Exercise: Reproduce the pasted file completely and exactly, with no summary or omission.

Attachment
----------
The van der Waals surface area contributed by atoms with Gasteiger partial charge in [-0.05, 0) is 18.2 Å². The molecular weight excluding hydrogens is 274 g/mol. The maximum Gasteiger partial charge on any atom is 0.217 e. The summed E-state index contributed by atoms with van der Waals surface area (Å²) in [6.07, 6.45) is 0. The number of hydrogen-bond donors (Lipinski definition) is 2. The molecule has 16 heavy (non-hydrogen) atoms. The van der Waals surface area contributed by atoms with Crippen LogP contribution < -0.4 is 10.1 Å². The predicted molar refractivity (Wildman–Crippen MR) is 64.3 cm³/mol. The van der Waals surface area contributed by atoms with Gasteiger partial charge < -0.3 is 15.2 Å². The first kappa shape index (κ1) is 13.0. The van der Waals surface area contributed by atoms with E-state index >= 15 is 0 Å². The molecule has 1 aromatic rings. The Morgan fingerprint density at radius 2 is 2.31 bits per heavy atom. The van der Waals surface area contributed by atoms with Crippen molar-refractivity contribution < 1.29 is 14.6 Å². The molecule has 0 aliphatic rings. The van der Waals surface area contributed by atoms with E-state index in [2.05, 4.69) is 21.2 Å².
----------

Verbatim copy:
The van der Waals surface area contributed by atoms with Gasteiger partial charge in [-0.05, 0) is 18.2 Å². The molecular weight excluding hydrogens is 274 g/mol. The maximum Gasteiger partial charge on any atom is 0.217 e. The summed E-state index contributed by atoms with van der Waals surface area (Å²) in [6.07, 6.45) is 0. The number of hydrogen-bond donors (Lipinski definition) is 2. The molecule has 16 heavy (non-hydrogen) atoms. The van der Waals surface area contributed by atoms with Crippen LogP contribution < -0.4 is 10.1 Å². The predicted molar refractivity (Wildman–Crippen MR) is 64.3 cm³/mol. The van der Waals surface area contributed by atoms with Gasteiger partial charge < -0.3 is 15.2 Å². The first kappa shape index (κ1) is 13.0. The van der Waals surface area contributed by atoms with E-state index >= 15 is 0 Å². The molecule has 1 aromatic rings. The Morgan fingerprint density at radius 2 is 2.31 bits per heavy atom. The van der Waals surface area contributed by atoms with Crippen molar-refractivity contribution < 1.29 is 14.6 Å². The molecule has 0 aliphatic rings. The van der Waals surface area contributed by atoms with E-state index in [2.05, 4.69) is 21.2 Å².